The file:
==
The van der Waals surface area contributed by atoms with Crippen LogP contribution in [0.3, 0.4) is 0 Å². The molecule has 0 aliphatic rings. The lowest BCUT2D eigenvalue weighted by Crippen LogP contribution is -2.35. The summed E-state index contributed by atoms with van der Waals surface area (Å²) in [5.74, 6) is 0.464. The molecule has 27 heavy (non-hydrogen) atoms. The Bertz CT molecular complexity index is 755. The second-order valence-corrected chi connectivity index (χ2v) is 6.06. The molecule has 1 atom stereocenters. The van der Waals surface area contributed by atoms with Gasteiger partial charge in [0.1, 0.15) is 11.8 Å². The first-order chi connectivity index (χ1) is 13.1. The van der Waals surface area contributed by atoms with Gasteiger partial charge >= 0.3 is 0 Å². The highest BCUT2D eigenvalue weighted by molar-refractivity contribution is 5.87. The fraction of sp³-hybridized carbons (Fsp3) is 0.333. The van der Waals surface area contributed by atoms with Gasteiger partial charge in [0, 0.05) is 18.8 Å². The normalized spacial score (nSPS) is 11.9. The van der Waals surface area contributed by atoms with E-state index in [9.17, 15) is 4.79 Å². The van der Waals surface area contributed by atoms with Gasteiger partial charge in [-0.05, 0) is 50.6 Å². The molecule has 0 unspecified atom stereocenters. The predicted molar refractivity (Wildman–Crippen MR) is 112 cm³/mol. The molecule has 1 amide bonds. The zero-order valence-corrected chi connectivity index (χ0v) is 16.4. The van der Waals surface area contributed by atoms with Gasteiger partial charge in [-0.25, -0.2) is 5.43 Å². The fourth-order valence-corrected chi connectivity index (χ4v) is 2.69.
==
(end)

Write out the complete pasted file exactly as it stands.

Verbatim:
The van der Waals surface area contributed by atoms with Crippen LogP contribution in [0.3, 0.4) is 0 Å². The molecule has 0 aliphatic rings. The lowest BCUT2D eigenvalue weighted by Crippen LogP contribution is -2.35. The summed E-state index contributed by atoms with van der Waals surface area (Å²) in [5.74, 6) is 0.464. The molecule has 27 heavy (non-hydrogen) atoms. The Bertz CT molecular complexity index is 755. The second-order valence-corrected chi connectivity index (χ2v) is 6.06. The molecule has 1 atom stereocenters. The van der Waals surface area contributed by atoms with Gasteiger partial charge in [0.1, 0.15) is 11.8 Å². The first-order chi connectivity index (χ1) is 13.1. The van der Waals surface area contributed by atoms with Gasteiger partial charge >= 0.3 is 0 Å². The highest BCUT2D eigenvalue weighted by molar-refractivity contribution is 5.87. The fraction of sp³-hybridized carbons (Fsp3) is 0.333. The van der Waals surface area contributed by atoms with Gasteiger partial charge in [0, 0.05) is 18.8 Å². The normalized spacial score (nSPS) is 11.9. The van der Waals surface area contributed by atoms with E-state index in [9.17, 15) is 4.79 Å². The van der Waals surface area contributed by atoms with Gasteiger partial charge in [-0.05, 0) is 50.6 Å². The molecule has 0 unspecified atom stereocenters. The predicted molar refractivity (Wildman–Crippen MR) is 112 cm³/mol. The molecule has 1 amide bonds. The zero-order valence-corrected chi connectivity index (χ0v) is 16.4. The van der Waals surface area contributed by atoms with Gasteiger partial charge in [-0.25, -0.2) is 5.43 Å². The fourth-order valence-corrected chi connectivity index (χ4v) is 2.69.